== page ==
The law is one of the most robust to be passed at the city or state level so far. “The Montgomery County paid sick days laws is one of the strongest yet, and it should serve as a model for the state of Maryland and the nation,” said Charly Carter, director of Maryland Working Families.
Once it goes into effect in October 2016, around 90,000 people will get the right to a day off when they get sick that they currently don’t have. Employees at businesses with five or more workers will be able to earn up to seven days off a year, while those at companies with fewer workers can earn four paid days and three unpaid. Many current laws in other places exempt smaller businesses completely. Amendments to exempt people under the age of 18, people who work fewer than 16 hours a week, and smaller employers all failed.
Montgomery County’s leave can also be used for a wide variety of purposes beyond taking a day off for a worker’s own illness: to care for a sick family member, to deal with a public health emergency, or to deal with domestic violence, sexual assault, or stalking.
A statewide bill in Maryland has been introduced but not yet passed, although it will be re-introduced next session, according to Working Matters, the group organizing support for paid sick leave in the state. While the country still doesn’t have a national requirement that employers offer their workers paid sick leave, unlike all other developed nations, many local governments have taken action on their own. With Montgomery County, four states and 19 cities have passed laws.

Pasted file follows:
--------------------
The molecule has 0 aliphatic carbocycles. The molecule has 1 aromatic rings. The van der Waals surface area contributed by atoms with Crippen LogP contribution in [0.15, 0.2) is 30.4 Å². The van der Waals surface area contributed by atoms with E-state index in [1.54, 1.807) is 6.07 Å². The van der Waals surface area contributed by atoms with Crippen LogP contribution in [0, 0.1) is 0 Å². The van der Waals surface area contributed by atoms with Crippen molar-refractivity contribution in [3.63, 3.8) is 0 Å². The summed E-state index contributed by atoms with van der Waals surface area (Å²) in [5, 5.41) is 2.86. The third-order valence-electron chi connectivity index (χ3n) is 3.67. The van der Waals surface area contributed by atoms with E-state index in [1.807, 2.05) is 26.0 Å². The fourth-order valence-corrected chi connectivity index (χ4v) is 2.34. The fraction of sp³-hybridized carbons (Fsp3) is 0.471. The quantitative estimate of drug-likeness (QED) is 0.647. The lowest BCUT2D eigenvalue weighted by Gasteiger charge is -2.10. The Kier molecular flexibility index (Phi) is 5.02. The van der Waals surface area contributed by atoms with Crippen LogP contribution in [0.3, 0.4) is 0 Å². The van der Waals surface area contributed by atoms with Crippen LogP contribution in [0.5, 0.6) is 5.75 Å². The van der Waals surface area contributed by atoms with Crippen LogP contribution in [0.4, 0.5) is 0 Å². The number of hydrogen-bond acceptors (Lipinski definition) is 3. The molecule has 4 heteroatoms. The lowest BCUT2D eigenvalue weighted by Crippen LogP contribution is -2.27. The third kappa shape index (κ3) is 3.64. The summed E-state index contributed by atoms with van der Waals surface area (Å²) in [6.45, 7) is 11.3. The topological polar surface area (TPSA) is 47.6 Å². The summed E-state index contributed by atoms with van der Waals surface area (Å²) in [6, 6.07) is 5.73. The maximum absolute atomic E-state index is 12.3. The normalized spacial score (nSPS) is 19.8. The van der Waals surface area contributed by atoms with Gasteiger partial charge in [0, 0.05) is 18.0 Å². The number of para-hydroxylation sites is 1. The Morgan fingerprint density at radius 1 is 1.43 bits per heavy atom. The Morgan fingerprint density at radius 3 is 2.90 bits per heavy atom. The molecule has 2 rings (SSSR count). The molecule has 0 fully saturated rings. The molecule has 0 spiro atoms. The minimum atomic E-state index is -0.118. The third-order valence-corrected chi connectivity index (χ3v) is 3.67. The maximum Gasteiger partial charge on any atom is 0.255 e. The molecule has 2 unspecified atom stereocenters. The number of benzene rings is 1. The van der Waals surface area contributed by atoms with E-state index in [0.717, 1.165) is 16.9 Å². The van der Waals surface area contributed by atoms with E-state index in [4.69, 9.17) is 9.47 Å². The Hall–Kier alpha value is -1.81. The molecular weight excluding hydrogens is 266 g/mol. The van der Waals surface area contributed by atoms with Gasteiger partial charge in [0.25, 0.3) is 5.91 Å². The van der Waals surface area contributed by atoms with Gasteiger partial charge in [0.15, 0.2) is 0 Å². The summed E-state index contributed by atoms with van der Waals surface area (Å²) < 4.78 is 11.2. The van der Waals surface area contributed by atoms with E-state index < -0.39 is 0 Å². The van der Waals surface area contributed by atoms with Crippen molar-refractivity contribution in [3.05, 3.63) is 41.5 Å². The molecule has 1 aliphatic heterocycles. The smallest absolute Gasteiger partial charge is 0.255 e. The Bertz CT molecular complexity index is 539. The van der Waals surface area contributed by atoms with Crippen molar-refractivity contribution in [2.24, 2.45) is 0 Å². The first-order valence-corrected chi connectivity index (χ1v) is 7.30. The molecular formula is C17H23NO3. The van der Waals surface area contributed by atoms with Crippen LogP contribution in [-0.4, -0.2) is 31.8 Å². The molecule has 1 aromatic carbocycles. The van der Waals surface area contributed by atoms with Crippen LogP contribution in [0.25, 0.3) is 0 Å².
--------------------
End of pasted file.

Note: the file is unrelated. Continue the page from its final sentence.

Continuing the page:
CREDIT: Andrew Breiner, ThinkProgress
Without a federal law, however, about 40 percent of America workers don’t have the ability to take paid time off when they or their family members get sick, the majority of them low-income workers who may not be able to afford an unpaid day. President Obama has called to change that, and Democratic lawmakers have introduced bills that would require all of the country’s to offer sick leave, but they haven’t moved forward.
While businesses often claim that they can’t afford to offer paid sick leave, the evidence from many of the places that have passed requirements is that the laws don’t represent an economic burden. In Connecticut, Jersey City, and Washington, D.C., employers don’t report that the laws have been costly or difficult to comply with, while some have seen benefits like decreased turnover and increased productivity. Meanwhile, job growth in Connecticut, San Francisco, and Seattle has been stronger after their laws took effect, and a majority of employers in many of these places now support the laws.
This blog was originally posted on Think Progress on June 24, 2015. Reprinted with permission.
About the Author: The author’s name is Bryce Covert. Bryce Covert is the Economic Policy Editor for ThinkProgress. She was previously editor of the Roosevelt Institute’s Next New Deal blog and a senior communications officer. She is also a contributor for The Nation and was previously a contributor for ForbesWoman. Her writing has appeared on The New York Times, The New York Daily News, The Nation, The Atlantic, The American Prospect, and others. She is also a board member of WAM!NYC, the New York Chapter of Women, Action & the Media.